The 4 Most Common Mass Gaining Mistakes About 50% Guys Do


The point being that some people just don’t get enough protein. As with sufficient calories, adequate protein is critical for gains in muscle mass. The common number that is thrown out is 1 g/lb body mass and this is a good starting place. As I detail in The Protein Book, raising protein to 1.5 g/lb (another common value) may have small, cumulative benefits that current research can’t turn up. It usually can’t hurt unless it prevents sufficient intake of the other nutrients.

I would note that, for natural lifters, I don’t see much point to intakes over 1.5 g/lb. An exception is hardcore diets but I’m talking about muscle gain here. As caloric intake goes up, protein requirements go down and suggestions to eat 2 g/lb for naturals seems more of a ploy to sell protein powder than anything physiological.

As a final comment on protein intake, it’s very common to find wannabe bodybuilders taking protein intake to the other extreme, and making it the entirety of their daily diet. This ultimately sort of ties into the first problem I talked about: inadequate calorie intake. For the kinds of caloric intakes that many people need to gain muscle/weight at any decent rate, it’s nearly impossible to consume enough protein to do it. It’s also inefficient as hell, both metabolically and financially but those are separate issues.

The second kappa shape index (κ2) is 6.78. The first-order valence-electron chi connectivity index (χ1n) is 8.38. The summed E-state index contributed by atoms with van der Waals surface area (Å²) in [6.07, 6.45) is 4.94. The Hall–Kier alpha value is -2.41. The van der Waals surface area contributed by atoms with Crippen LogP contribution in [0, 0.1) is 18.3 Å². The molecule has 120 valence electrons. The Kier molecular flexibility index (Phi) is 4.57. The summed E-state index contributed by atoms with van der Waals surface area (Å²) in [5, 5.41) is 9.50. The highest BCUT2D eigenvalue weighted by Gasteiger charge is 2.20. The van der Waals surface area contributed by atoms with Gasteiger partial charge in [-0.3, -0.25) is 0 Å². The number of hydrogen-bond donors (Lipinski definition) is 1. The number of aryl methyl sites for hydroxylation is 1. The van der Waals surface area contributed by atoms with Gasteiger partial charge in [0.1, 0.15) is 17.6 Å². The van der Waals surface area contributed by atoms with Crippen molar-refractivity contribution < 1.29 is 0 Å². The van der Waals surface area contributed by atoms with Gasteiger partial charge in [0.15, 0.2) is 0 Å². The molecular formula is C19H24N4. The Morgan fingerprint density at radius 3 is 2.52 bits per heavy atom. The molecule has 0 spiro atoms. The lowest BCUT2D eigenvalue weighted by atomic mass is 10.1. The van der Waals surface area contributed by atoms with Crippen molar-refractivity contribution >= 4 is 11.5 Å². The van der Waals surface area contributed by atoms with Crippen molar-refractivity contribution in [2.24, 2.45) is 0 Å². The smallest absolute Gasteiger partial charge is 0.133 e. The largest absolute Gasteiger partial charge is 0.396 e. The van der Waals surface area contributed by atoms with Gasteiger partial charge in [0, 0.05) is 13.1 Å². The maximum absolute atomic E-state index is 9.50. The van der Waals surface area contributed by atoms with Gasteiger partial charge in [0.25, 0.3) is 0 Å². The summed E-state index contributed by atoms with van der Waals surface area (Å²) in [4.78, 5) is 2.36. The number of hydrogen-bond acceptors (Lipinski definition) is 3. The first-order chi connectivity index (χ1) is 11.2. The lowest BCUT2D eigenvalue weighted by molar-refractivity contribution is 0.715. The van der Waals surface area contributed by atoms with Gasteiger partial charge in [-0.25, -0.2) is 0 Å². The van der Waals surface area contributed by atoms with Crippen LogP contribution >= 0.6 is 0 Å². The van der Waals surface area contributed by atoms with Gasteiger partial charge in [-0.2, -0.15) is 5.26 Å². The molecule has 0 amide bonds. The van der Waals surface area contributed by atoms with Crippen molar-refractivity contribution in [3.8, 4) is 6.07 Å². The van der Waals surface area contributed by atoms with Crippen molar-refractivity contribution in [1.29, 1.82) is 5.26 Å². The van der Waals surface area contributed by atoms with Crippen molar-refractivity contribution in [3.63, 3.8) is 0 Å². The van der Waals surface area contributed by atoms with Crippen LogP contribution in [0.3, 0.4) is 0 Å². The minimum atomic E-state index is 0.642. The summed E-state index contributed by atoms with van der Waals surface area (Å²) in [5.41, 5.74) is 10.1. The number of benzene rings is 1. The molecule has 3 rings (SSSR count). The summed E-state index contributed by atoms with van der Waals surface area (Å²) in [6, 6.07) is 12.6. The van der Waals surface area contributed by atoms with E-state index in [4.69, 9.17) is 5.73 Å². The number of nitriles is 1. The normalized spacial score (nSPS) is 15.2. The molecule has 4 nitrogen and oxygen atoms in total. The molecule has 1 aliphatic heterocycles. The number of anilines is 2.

For example, a 170 lb male may have a maintenance caloric requirement of around 2500 calories/day. To gain weight, he may need three thousand or more calories per day. Three thousand plus calories or more from protein alone is nearly impossible to achieve.

This is on top of the fact that protein calories aren’t used as efficiently for energy as calories from carbohydrates or fats (this can be great for weight control but is a real detriment for weight/muscle gain). That’s on top of the fact that protein plus carbohydrates is far more anabolic than protein or carbohydrates by themselves. Studies have shown that, once protein requirements are met, more muscle is gained by adding dietary energy (from carbs or fat) than from just plugging in more protein.

Is sufficient protein crucial for muscle mass gains? Yes.
Is it all a lifter should be eating? Absolutely not.

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